PHILADELPHIA -- Though he has suggested he won't be resting any of his regulars until the Nationals clinch the NL East title, manager Davey Johnson made the surprising decision today to sit Danny Espinosa and start Steve Lombardozzi at second base against the Phillies.
Espinosa has been dealing with a bone bruise in his left shoulder and received a cortisone shot last week to relieve the pain, but Johnson said the benching had nothing to do with that and was instead performance related.
"I think he's been pressing a little bit lately," Johnson said. "He's been swinging awfully hard. I just wanted to let him sit back and relax a little bit."
Espinosa did go 0-for-3 with a walk and three strikeouts during Tuesday night's series opener at Citizens Bank Park, but he collected three hits (including a double) on Monday against the Brewers.
In eight games since receiving the cortisone shot, he's hitting .348 (8-for-23) with three doubles, four walks and six strikeouts.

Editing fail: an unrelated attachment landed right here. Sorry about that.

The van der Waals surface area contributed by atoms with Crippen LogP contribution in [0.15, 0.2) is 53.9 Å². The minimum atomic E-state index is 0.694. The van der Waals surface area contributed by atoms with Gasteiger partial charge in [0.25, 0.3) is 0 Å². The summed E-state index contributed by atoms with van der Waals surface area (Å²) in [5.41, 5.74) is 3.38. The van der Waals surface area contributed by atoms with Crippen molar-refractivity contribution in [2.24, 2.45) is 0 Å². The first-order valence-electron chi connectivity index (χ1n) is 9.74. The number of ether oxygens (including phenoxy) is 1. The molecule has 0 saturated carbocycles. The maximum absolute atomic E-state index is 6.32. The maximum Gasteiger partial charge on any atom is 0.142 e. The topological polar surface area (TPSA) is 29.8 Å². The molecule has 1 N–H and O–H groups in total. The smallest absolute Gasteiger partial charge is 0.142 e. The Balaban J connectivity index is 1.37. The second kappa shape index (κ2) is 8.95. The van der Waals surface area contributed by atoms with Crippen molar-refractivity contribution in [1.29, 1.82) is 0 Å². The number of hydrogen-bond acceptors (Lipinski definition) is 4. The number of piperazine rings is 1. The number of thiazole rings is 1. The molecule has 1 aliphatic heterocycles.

"The last couple games, it looks like he's been over-swinging," Johnson said. "I know he's an intense competitor. I'm sure he thinks I'm an idiot. And maybe I am."
Johnson also cited Espinosa's career numbers against Philadelphia starter Kyle Kendrick (3-for-16 with a double, three walks and four strikeouts). Lombardozzi is 3-for-11 against the right-hander.
Espinosa expressed surprise upon arriving in the clubhouse today and not finding him name on the lineup card. He insisted his shoulder wasn't bothering him at all.
"I feel 100 percent," he said. "That's Johnson's decision. So go ask his reasoning. I'd like to know, too."
Lombardozzi had been getting consistent playing time through much of the season's first half, filling in for injured regulars Ryan Zimmerman, Ian Desmond, Michael Morse and Jayson Werth. But with all of those players now back healthy, the rookie has returned to the bench. He's received only 31 plate appearances over the Nationals' last 28 games, hitting .200 during that span.
"One of the guys I've really slighted the most is Lombo," Johnson said. "He was an everyday player, and probably playing as good as anybody. If memory serves me correct, he was hitting almost .300 and I just shut him down and started playing the other guys when they got healthy. ... His playing time was diminished, and he can play."